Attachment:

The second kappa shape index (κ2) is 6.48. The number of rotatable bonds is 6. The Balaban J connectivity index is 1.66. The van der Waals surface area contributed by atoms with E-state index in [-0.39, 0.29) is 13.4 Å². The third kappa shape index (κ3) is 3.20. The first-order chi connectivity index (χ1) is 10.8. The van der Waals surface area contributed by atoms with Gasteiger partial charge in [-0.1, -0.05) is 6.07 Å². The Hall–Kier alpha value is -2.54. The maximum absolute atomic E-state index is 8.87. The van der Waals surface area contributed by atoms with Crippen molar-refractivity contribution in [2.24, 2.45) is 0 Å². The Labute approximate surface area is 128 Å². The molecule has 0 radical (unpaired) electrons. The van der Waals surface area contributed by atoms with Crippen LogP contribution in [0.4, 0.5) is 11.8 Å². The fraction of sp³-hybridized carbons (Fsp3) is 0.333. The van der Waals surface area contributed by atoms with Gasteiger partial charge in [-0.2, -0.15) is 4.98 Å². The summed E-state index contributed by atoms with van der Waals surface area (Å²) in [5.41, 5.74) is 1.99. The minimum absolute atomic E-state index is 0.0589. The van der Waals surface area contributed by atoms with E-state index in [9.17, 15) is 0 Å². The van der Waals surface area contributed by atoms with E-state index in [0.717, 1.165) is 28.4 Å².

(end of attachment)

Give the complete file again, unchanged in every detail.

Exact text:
The second kappa shape index (κ2) is 6.48. The number of rotatable bonds is 6. The Balaban J connectivity index is 1.66. The van der Waals surface area contributed by atoms with E-state index in [-0.39, 0.29) is 13.4 Å². The third kappa shape index (κ3) is 3.20. The first-order chi connectivity index (χ1) is 10.8. The van der Waals surface area contributed by atoms with Gasteiger partial charge in [-0.1, -0.05) is 6.07 Å². The Hall–Kier alpha value is -2.54. The maximum absolute atomic E-state index is 8.87. The van der Waals surface area contributed by atoms with Crippen molar-refractivity contribution in [2.24, 2.45) is 0 Å². The Labute approximate surface area is 128 Å². The molecule has 0 radical (unpaired) electrons. The van der Waals surface area contributed by atoms with Crippen LogP contribution in [0.4, 0.5) is 11.8 Å². The fraction of sp³-hybridized carbons (Fsp3) is 0.333. The van der Waals surface area contributed by atoms with Gasteiger partial charge in [-0.2, -0.15) is 4.98 Å². The summed E-state index contributed by atoms with van der Waals surface area (Å²) in [5.41, 5.74) is 1.99. The minimum absolute atomic E-state index is 0.0589. The van der Waals surface area contributed by atoms with E-state index in [9.17, 15) is 0 Å². The van der Waals surface area contributed by atoms with E-state index in [0.717, 1.165) is 28.4 Å².